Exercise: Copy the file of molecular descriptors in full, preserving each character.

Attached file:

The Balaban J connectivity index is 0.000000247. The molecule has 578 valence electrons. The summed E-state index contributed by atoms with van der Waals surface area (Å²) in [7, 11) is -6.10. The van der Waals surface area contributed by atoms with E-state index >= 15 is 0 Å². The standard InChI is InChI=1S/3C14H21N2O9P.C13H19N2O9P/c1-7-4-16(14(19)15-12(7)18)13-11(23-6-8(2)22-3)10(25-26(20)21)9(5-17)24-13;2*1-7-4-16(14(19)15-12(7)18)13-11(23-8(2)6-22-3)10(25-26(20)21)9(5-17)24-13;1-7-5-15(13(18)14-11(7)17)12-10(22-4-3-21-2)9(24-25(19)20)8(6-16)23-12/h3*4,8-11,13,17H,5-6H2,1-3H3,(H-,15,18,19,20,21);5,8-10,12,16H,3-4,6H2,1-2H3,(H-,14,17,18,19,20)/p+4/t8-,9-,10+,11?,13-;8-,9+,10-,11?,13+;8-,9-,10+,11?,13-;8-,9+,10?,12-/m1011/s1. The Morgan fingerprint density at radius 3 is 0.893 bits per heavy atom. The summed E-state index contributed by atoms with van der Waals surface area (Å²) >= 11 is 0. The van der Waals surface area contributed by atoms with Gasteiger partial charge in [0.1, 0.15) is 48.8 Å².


The Balaban J connectivity index is 0.000000247. The molecule has 578 valence electrons. The summed E-state index contributed by atoms with van der Waals surface area (Å²) in [7, 11) is -6.10. The van der Waals surface area contributed by atoms with E-state index >= 15 is 0 Å². The standard InChI is InChI=1S/3C14H21N2O9P.C13H19N2O9P/c1-7-4-16(14(19)15-12(7)18)13-11(23-6-8(2)22-3)10(25-26(20)21)9(5-17)24-13;2*1-7-4-16(14(19)15-12(7)18)13-11(23-8(2)6-22-3)10(25-26(20)21)9(5-17)24-13;1-7-5-15(13(18)14-11(7)17)12-10(22-4-3-21-2)9(24-25(19)20)8(6-16)23-12/h3*4,8-11,13,17H,5-6H2,1-3H3,(H-,15,18,19,20,21);5,8-10,12,16H,3-4,6H2,1-2H3,(H-,14,17,18,19,20)/p+4/t8-,9-,10+,11?,13-;8-,9+,10-,11?,13+;8-,9-,10+,11?,13-;8-,9+,10?,12-/m1011/s1. The Morgan fingerprint density at radius 3 is 0.893 bits per heavy atom. The summed E-state index contributed by atoms with van der Waals surface area (Å²) >= 11 is 0. The van der Waals surface area contributed by atoms with Gasteiger partial charge in [0.1, 0.15) is 48.8 Å².